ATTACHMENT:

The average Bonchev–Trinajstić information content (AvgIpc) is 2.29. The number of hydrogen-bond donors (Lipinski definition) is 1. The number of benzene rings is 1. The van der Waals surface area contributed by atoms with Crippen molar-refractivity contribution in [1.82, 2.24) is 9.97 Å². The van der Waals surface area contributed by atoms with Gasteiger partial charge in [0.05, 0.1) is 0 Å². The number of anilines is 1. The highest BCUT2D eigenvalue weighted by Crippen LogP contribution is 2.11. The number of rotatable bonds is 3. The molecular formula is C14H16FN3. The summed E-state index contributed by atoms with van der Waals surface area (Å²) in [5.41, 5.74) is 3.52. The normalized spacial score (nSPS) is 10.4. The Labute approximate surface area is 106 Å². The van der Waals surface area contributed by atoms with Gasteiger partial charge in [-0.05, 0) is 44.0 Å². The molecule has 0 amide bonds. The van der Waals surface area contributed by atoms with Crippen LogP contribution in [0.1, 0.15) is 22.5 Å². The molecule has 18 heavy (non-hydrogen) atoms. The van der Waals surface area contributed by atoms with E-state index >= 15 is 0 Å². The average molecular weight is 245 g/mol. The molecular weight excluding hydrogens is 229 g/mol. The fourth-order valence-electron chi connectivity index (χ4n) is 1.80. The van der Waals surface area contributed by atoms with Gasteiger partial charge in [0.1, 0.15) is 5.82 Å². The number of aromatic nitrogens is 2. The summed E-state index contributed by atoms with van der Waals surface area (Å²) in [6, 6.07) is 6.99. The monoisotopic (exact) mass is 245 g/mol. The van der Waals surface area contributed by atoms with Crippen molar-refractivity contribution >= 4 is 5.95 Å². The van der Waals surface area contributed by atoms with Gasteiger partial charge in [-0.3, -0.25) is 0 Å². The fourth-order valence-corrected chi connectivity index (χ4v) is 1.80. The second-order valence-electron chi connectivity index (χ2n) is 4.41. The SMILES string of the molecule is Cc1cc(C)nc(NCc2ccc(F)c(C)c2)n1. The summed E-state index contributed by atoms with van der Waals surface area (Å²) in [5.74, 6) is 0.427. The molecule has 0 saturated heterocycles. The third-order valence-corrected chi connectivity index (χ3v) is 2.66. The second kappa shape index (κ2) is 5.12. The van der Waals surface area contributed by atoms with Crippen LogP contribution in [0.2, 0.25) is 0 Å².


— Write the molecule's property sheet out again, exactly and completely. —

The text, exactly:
The average Bonchev–Trinajstić information content (AvgIpc) is 2.29. The number of hydrogen-bond donors (Lipinski definition) is 1. The number of benzene rings is 1. The van der Waals surface area contributed by atoms with Crippen molar-refractivity contribution in [1.82, 2.24) is 9.97 Å². The van der Waals surface area contributed by atoms with Gasteiger partial charge in [0.05, 0.1) is 0 Å². The number of anilines is 1. The highest BCUT2D eigenvalue weighted by Crippen LogP contribution is 2.11. The number of rotatable bonds is 3. The molecular formula is C14H16FN3. The summed E-state index contributed by atoms with van der Waals surface area (Å²) in [5.41, 5.74) is 3.52. The normalized spacial score (nSPS) is 10.4. The Labute approximate surface area is 106 Å². The van der Waals surface area contributed by atoms with Gasteiger partial charge in [-0.05, 0) is 44.0 Å². The molecule has 0 amide bonds. The van der Waals surface area contributed by atoms with Crippen LogP contribution in [0.1, 0.15) is 22.5 Å². The molecule has 18 heavy (non-hydrogen) atoms. The van der Waals surface area contributed by atoms with E-state index >= 15 is 0 Å². The average molecular weight is 245 g/mol. The molecular weight excluding hydrogens is 229 g/mol. The fourth-order valence-electron chi connectivity index (χ4n) is 1.80. The van der Waals surface area contributed by atoms with Gasteiger partial charge in [0.1, 0.15) is 5.82 Å². The number of aromatic nitrogens is 2. The summed E-state index contributed by atoms with van der Waals surface area (Å²) in [6, 6.07) is 6.99. The monoisotopic (exact) mass is 245 g/mol. The van der Waals surface area contributed by atoms with Crippen molar-refractivity contribution >= 4 is 5.95 Å². The van der Waals surface area contributed by atoms with Gasteiger partial charge in [-0.3, -0.25) is 0 Å². The fourth-order valence-corrected chi connectivity index (χ4v) is 1.80. The second-order valence-electron chi connectivity index (χ2n) is 4.41. The SMILES string of the molecule is Cc1cc(C)nc(NCc2ccc(F)c(C)c2)n1. The summed E-state index contributed by atoms with van der Waals surface area (Å²) in [5.74, 6) is 0.427. The molecule has 0 saturated heterocycles. The third-order valence-corrected chi connectivity index (χ3v) is 2.66. The second kappa shape index (κ2) is 5.12. The van der Waals surface area contributed by atoms with Crippen LogP contribution in [0.2, 0.25) is 0 Å².